Tom: Kabaneri does indeed stray from the Attack on Titan comparison, abandoning its walled in city, focusing more on the human interactions of this post-apocalyptic steampunk world rather than the mysteries of the zombie outbreak, and moving at a much more brisk pace. That said, I’m not sure Kabaneri ever strays as far from Attack on Titan as some might believe. Like Attack on Titan, it follows along similar themes of conquering fear, conspiracies, as well as executing similar forms of escalation for Ikoma’s or Mumei’s Kabaneri abilities. I don’t want to spoil too much, but Kabaneri never seems to truly escape the similarities it has with Attack on Titan, for better or worse. It’s not to say Kabaneri is a carbon copy, or an inherently bad series for as much as it pulls from Attack on Titan, but just that it deals with many of the same ideas and makes use of similar elements as it progresses. It remains very much a series that exists along a similar vein as Attack on Titan. What this means is that if you’re familiar with Attack on Titan, there’s a good chance a few elements might feel overly familiar, or you may even reach a point where you can predict a few twists and turns based on your Attack on Titan knowledge. At the same time, however, I believe Kabaneri might actually improve on its similarities with Attack on Titan, utilizing its themes and ideas in a more constructive, perhaps even more satisfying manner.
Linny: There was a personally frustrating point for me in the story with some incredibly wishy washy characters who changed their mood in a literal and actual second. Without spoiling too much, it’s an incident where the second they are saved from an attacker, they turn on their saviour even though everyone is clearly aware of the danger they were in a second ago had their saviour not stepped in. Some might argue that it was to show how fear can completely unbalance a person’s rationale but the sudden and complete shift in attitude felt a little too dramatic and forced. However, in the long run, the humans start to better mingle and support the Kabaneri even in extremely dangerous situations, so the darn humans do finally come around for those of you who worry about the Kabaneri and humans constantly battling each other rather than their primary enemy.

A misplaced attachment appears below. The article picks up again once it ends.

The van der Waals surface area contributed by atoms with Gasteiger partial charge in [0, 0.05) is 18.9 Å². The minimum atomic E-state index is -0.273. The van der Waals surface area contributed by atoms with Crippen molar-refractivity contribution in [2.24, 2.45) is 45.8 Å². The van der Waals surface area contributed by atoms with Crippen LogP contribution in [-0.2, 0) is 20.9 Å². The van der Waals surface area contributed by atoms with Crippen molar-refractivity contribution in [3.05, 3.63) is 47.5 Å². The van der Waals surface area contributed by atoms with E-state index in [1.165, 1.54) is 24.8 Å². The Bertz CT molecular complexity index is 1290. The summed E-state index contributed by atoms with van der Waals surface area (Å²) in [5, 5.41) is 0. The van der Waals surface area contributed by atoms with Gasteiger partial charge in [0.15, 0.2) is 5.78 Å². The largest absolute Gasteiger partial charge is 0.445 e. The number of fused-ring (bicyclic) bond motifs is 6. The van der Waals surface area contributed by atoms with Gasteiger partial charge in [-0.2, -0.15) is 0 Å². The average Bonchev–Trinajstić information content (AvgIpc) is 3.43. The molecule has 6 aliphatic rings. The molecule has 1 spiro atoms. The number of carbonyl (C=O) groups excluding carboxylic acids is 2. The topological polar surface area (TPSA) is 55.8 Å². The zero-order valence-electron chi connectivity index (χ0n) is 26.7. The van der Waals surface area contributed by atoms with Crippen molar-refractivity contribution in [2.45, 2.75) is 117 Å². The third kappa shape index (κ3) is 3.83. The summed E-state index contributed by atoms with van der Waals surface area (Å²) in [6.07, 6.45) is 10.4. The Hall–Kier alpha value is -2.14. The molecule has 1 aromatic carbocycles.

Tom: Kabaneri makes sure to move quickly, far faster than Attack on Titan (which received some criticism for padding events out.) Kabaneri runs the gambit of similar ideas (along with its own wholly unique subplot) in just half the episodes Attack on Titan ran. But in doing so Kabaneri sometimes sells itself short. In at least one instance, we skip quite a bit of time between episodes, leaving the audience playing catch up. More importantly some events which should have a strong underpinning of emotion fall flat. For instance, the series gives us a flashback for one of the main villains mere minutes before we need the knowledge it contains to have a surprise twist make sense from a logical standpoint and a thematic one. But because the moments are squeezed so close together, the weight behind it feels forced and the themes built on this revelation in the finale feel more like lip service. It damages what could’ve been an incredible finale and instead left me feeling meagerly satisfied with the series.